By incorporating SEO considerations into your web development process from the start, you not only improve user experience but also ensure that your digital asset is visible to those who are looking for it. Balancing aesthetics and functionality with the complexities of SEO is the key to creating a website that truly stands out in the digital crowd.
If you want to have a chat about how well your site is setup for SEO, get in touch with us.
The world of digital marketing is forever evolving, so understanding the effectiveness of your efforts is essential. When it comes to Search Engine Optimization (SEO), success isn’t just a matter of guesswork—it’s about analysing and monitoring the data, and making use of the insights they provide. In this article, we’ll cover measuring SEO success by exploring some key metrics that shed light on your website’s performance.
Why Metrics Matter in SEO
Effective SEO involves a combination of planning, meticulous execution, and continuous optimisation. To determine the impact of your SEO initiatives, you need to review the results. Metrics offer a tangible way to assess your progress, identify areas for improvement, and adapt your strategy to achieve your objectives.
Some Key SEO Metrics to Track
1. Organic Traffic
Organic traffic is the lifeblood of successful SEO. It tells you the number of visitors who find your website organically through search engine results rather than paid ads or from other types of traffic. Monitoring trends in organic traffic over time gives you insight into your website’s visibility in search engines, and how effective your SEO efforts have been. We look at metrics such as how many visitors arrived at your site from organic search, the number of impressions your website receives in SERPs, how many clicks your website links receive and your average position over time. We also look at what keywords actually generate those impressions and clicks.
2. Keyword Rankings
Keywords are the building blocks of SEO, so tracking their rankings is important. By monitoring the positions of your target keywords in search results, you can gauge your website’s performance against competitors and identify which keywords require more attention. While tracking keyword rankings isn’t the be-all and end-all of monitoring SEO effectiveness, it does provide a tangible indicator of how your SEO efforts are progressing.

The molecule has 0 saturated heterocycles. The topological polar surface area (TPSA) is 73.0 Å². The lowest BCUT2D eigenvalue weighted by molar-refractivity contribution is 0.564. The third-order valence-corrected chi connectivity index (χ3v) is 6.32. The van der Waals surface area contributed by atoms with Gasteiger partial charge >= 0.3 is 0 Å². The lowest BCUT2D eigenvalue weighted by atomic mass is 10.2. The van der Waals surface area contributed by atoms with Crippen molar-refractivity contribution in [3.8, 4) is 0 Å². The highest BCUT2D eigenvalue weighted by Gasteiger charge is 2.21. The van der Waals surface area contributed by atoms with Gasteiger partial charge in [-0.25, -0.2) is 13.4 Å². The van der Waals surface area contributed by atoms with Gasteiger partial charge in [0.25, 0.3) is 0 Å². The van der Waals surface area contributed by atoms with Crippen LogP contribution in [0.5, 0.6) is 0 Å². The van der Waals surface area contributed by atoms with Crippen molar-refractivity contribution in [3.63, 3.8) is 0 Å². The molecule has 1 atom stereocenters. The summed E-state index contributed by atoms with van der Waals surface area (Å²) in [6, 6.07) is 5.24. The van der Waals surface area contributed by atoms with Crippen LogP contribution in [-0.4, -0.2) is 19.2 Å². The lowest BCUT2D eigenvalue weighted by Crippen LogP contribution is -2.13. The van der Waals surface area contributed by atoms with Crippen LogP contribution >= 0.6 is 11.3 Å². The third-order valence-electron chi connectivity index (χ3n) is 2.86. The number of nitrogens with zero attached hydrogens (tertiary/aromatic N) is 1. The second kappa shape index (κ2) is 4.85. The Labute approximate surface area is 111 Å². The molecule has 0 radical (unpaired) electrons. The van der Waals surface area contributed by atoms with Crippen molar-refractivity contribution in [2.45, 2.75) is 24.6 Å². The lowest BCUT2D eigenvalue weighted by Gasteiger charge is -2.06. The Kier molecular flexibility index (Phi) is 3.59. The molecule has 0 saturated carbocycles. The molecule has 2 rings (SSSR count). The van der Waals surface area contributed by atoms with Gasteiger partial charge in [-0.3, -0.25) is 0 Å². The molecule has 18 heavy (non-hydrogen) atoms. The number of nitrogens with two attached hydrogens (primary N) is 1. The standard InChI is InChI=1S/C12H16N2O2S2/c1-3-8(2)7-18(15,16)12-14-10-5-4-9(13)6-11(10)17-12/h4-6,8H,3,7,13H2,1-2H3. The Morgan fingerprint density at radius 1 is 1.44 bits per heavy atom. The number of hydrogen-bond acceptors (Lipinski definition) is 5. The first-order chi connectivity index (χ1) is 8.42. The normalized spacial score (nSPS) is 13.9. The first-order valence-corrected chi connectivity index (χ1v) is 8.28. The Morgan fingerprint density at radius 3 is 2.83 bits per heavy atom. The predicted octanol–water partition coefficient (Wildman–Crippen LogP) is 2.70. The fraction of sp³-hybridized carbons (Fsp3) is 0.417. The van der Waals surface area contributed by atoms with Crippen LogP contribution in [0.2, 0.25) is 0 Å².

3. Click-Through Rate (CTR)
CTR measures the percentage of people who clicked on your website’s link when it appeared in search results. A high CTR suggests that your meta tags and descriptions are compelling and relevant to users, while a low CTR could indicate there is room for improvement. This is where Meta descriptions come into play – while not a direct ranking factor, they do influence people’s behaviour in search results.
4. Conversion Rate
The ultimate goal of SEO is to drive quality leads to your site to generate conversions – whether that’s sales, leads, newsletter sign-ups, or another desired action. Tracking your conversion rate helps you understand the impact of your SEO efforts on your business’s key objectives.
5. Views (or pages) Per Session
This metric reveals how many pages a visitor views during a single session on your website. Higher pages per session indicate engaged users exploring multiple parts of your site, which can lead to longer time spent on the page/website and potentially improved rankings. There are some instances where a high number of pages viewed is not a good metric to aim for, as it could indicate a problem with finding content on the website. So keep this in mind when reviewing this metric.
6. Engagement With Your Website
Time on page and engagement rates measure the amount of time visitors spend on a page or engaged with your website before returning to search results. Longer times indicate that your content is engaging and valuable, which can positively influence your search engine rankings. In GA4 you can look at metrics such as Average engagement time and Engagement rate.
Using Metrics to Drive Improvement
Collecting these metrics is just the beginning. The real value lies in interpreting the data and using it to refine your SEO approach. So its important to regularly analyse your data and metrics to identify trends. For example, if a specific keyword’s ranking is dropping, consider adjusting your content strategy to target that keyword more effectively.
Remember that SEO is an ongoing, long-term process. Trends in your data might not be immediate, so be patient, and make sure you set realistic goals. You should also be continuously reviewing and optimising your content, keywords, and technical aspects of your website to adapt.